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Niall Ferguson, Virtual History: Commentary

What Happens in this Passage?

Germany dominates the European continent and in 1940 defeats and conquers both France and Britain.


Ferguson is teasing here, especially as he is writing in the first instance for a British audience. The knowledge that Britain successfully defied Hitler in 1940 is deeply ingrained in the British collective consciousness, so it is an audacious act to overturn it in this way. He turns our expectations on their heads throughout the passage: Hitler ignores ‘Anglo-America’; Austrian troops march into Berlin (rather than Germans into Vienna, as actually happened); Hitler meets not Chamberlain but Attlee; the British know nothing of tanks (in reality, a British invention). Ferguson sprinkles just enough real history – the invasions of Poland and France, the subjection of Bohemia and Moravia – to keep us in touch with reality, before confounding expectations again.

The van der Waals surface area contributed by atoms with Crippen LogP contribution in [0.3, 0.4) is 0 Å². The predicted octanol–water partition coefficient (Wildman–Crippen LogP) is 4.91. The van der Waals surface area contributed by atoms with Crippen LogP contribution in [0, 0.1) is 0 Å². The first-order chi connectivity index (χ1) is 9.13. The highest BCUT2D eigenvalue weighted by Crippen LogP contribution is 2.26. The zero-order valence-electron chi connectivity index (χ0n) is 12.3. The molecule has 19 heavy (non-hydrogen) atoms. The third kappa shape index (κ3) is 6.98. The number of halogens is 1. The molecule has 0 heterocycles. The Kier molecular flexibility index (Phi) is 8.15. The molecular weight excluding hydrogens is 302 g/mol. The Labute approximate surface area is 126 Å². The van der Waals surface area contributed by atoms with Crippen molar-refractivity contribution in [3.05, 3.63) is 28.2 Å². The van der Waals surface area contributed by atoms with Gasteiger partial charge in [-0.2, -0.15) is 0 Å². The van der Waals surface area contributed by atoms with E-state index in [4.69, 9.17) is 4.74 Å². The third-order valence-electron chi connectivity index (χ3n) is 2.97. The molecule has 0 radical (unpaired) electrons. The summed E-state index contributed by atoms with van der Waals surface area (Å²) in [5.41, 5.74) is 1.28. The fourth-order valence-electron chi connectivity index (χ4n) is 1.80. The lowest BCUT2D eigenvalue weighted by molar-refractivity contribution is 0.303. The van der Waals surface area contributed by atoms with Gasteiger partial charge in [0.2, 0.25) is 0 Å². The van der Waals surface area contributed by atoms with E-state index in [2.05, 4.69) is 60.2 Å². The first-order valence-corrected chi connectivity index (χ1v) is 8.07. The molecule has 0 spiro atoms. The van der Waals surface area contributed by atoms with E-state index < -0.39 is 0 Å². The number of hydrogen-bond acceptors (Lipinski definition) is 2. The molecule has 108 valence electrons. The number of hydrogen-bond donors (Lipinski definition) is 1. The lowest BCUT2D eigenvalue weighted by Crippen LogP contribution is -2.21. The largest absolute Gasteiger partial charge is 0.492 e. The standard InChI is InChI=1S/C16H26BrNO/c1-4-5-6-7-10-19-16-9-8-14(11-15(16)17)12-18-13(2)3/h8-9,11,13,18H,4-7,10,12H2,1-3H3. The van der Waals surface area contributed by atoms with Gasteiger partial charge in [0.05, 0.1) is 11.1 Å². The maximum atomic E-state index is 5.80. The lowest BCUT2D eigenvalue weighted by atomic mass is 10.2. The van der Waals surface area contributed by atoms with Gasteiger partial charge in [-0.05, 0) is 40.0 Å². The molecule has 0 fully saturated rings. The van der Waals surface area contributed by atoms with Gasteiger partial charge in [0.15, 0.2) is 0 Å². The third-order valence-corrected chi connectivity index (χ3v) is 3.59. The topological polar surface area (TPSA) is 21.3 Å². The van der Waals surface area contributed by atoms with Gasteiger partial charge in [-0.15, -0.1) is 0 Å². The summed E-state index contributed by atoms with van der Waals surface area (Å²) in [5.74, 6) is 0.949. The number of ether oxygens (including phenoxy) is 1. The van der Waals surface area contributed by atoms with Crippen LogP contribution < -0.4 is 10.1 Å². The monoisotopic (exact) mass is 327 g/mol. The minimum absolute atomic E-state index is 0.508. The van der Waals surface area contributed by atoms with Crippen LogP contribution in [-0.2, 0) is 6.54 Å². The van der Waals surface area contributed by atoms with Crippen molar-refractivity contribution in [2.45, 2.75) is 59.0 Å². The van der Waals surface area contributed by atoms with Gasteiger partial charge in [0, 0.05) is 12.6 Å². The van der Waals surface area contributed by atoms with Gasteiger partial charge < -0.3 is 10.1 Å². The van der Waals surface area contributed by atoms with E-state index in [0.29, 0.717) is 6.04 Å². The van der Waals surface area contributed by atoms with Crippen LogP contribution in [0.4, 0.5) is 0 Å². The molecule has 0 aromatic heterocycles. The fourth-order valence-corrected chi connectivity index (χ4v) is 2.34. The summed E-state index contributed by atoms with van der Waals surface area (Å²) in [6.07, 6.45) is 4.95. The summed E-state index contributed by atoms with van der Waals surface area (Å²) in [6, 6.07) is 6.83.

Counterfactual history is a controversial topic and by no means all historians see any value in it whatsoever. It is one thing to say that Britain faced the possibility of German invasion and conquest in 1940 – no historian would deny it – and one might even use captured German plans or the German record in other occupied countries to speculate on what a German occupation of Britain might have been like; it is quite a different matter, however, to build up an entirely imaginary narrative based on not one but a number of counterfactuals. It might be said that to create one counterfactual makes it necessary in due course to create many more; critics say that this proves their point. The question to ask yourself is, having read this passage from Ferguson, what have you learnt?

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